Monday, January 14, 2013

Checking Over the Winter

This past weekend was absolutely beautiful. I went out to my hive to see how it was doing and could see some activity out front. Temperatures got up into the high 60’s ( Don't check unless it is above 55 degrees) and even though it was cloudy, my bees were out foraging for whatever they could find and going on cleansing flights. I’ve learnt that seeing bees at the entrance doesn’t mean that your colony is still there (a friendly beekeeper thought differently and found out her hive was being robbed). I put my ear up to my hive and could hear a lot of buzzing inside. It was a great sound to hear.
My Hive

Currently, my hive has three supers on it. Bottom is based as the brood chamber where the cluster should be. The top two were mostly filled with honey frames at the beginning of winter (early November). With the weather being nice, I was able to work my hive and check my bees. I did not know what the food stores would be like for my bees so I brought fondant and corn syrup with me (always pays to be prepared).
Bees at Entrance
Bees on Inner Cover

My main concern with checking my hive was to ensure they had enough stored honey to last them a couple more months. When I took off my inner cover I found a lot of bees at the top of my hive. I was happy to see my girls doing well but I knew that there wasn’t much in the food stores. There was no corn syrup left in the hive top feeder...bummer… and only the center two frames of my top honey super had any honey left on them. My girls had broken cluster and were needing food bad.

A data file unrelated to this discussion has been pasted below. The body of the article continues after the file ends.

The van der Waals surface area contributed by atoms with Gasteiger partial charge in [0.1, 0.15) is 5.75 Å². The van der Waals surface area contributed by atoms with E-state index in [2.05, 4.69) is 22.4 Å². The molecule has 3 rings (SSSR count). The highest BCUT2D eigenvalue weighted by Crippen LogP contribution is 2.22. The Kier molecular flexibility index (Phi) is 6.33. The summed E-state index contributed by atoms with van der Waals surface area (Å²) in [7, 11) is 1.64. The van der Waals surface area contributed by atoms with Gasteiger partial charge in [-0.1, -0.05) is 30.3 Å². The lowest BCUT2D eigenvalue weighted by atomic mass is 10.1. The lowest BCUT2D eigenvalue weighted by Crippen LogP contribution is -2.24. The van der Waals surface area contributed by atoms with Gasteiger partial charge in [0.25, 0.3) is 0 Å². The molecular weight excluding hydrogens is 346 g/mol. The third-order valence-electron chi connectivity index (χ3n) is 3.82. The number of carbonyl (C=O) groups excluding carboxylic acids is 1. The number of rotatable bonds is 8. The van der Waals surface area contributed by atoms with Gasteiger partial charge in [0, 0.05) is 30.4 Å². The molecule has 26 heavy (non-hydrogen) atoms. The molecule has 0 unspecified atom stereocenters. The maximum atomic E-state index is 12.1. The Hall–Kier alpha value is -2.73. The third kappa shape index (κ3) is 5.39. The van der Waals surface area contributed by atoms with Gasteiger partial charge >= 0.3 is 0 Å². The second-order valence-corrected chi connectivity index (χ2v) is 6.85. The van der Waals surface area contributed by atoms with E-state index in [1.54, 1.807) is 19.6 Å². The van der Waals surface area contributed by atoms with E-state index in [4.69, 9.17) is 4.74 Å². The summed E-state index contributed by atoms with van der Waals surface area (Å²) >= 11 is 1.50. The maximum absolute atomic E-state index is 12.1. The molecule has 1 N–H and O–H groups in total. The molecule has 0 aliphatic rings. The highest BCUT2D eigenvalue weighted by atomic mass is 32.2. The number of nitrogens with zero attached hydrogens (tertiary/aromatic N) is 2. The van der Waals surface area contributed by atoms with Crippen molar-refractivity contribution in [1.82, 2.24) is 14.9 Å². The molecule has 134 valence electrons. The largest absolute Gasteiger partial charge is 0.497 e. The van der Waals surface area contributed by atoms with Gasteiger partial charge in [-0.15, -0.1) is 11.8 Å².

Hive Top Feeder

I worked my way down to the bottom brood chamber. I flattened out my fondant and placed it on the frames right above the cluster. I closed up my hive and added two gallons of corn syrup to my hive top feeder.

I hope my girls are able to store some more food before another cold spell.